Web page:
Also, if you’re a voter angry about Gaza, it isn’t as clear as with abortion that a Republican would be meaningfully different from a Democrat. If this is an issue of primary importance to you, the downside of “murdering” the Democrat isn’t necessarily high in this case and there’s the upside that the threat will affect what Biden does.

Which brings me to another point — the threats can work. Matt also discusses the threat of suppressed turnout for Democrats in the Keystone Pipeline debate. In that case, the Obama Administration acceded to the wishes of climate activists. While Matt sees this as an example where a Democrat made a bad decision on the substance, that was also bad with the median voter, from the advocate point of view it proves that it’s a tactic that works. It’s not irrationally self-destructive to make a calculation that using the turnout threat to achieve a policy outcome is worth the political risk. Elected officials often make this calculation: balancing doing what they think is right versus the potential adverse political consequences. One reason activists need to deploy the tactic is because politicians err on the side of safety over principle. It’s also true that activists are more likely to err on the side of principle over risk. Both are capable of getting it wrong, but that doesn’t mean activists should abandon this part of their toolkit.

Matt brings up some other issues in passing where he thinks conservative activists are being smart by not pressing Republicans to take unpopular positions: legal immigration, ACA repeal, marriage equality. I’ll just say that in the case of legal immigration and marriage equality the conservative activist hunger for action in the broader spaces of immigration and homophobia is being well-satiated by Republican candidates in other ways. As for the ACA, I doubt there’s enough of a grassroots opposition to the ACA to make a credible argument that deemphasizing it will suppress Republican turnout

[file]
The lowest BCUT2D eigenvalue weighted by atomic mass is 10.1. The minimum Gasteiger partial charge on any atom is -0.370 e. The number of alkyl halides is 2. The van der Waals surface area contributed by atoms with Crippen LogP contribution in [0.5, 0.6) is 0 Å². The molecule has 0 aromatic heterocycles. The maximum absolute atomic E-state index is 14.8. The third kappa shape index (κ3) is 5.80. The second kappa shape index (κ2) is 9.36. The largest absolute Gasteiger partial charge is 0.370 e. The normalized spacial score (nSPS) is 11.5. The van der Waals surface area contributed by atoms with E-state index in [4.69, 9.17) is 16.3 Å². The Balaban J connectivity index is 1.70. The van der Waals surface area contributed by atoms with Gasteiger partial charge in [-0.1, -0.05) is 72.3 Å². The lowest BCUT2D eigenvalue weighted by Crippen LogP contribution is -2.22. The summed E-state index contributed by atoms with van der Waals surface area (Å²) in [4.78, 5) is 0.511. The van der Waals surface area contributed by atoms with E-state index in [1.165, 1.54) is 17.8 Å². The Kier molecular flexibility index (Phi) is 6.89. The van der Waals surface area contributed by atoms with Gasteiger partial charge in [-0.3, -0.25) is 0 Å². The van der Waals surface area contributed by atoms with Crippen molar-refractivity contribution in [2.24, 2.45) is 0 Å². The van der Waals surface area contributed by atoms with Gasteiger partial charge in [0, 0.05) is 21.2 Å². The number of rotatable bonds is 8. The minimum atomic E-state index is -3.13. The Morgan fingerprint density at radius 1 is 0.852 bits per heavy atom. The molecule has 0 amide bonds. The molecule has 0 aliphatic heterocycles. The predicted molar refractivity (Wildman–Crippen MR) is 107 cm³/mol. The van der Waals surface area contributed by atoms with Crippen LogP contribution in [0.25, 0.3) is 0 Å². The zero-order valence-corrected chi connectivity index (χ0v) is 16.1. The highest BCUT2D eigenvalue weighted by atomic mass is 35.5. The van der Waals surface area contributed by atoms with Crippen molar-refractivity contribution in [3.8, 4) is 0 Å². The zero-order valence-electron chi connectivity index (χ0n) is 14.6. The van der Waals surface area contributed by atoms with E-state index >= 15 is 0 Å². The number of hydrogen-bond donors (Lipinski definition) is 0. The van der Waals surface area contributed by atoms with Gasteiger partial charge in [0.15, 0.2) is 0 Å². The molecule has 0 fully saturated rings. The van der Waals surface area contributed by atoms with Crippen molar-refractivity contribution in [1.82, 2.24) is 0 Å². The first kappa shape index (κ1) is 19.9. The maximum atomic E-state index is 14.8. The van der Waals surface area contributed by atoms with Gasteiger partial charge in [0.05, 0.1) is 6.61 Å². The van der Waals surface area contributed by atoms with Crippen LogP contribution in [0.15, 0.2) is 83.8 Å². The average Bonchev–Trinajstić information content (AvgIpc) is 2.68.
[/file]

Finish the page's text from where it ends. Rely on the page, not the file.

On the Democratic side, defunding the police, and perhaps student debt, could be better examples than Gaza. It’s not clear, however, what could have been done. I am skeptical that in the current communications environment the gatekeepers Matt is counting on, funders and progressive media, could stop the propagation of a message powerful enough to meaningful reduce Democratic turnout. The only strong example of what Matt is describing that I can think of is old: organized labor punishing Democrats who voted for NAFTA. That didn’t change the trade policy outcome and was bad for everything else labor cared about.

So … I agree. Progressives should almost always support their Democratic candidate allies against Republican opponents even if the Democratic candidates don’t do everything that progressives want. It is almost always crazy not to. Over-hyped criticism of Democratic politicians by progressive activists is, unquestionably, counter-productive. They should be discouraged from doing so. To the extent activists are making bad judgements about anything, I agree with Matt that they shouldn’t be empowered. Using this particular tactic isn’t, however, necessarily a sign of bad judgement. If it’s the best way to accomplish a progressive objective, the political consequences are positive, minimal or worth it, I don’t see anything wrong with a judicious threat from time-to-time.



Michael Ettlinger

Views not necessarily those of affiliated orgs. Senior fellow ITEP, fellow @CarseySchool, author. More: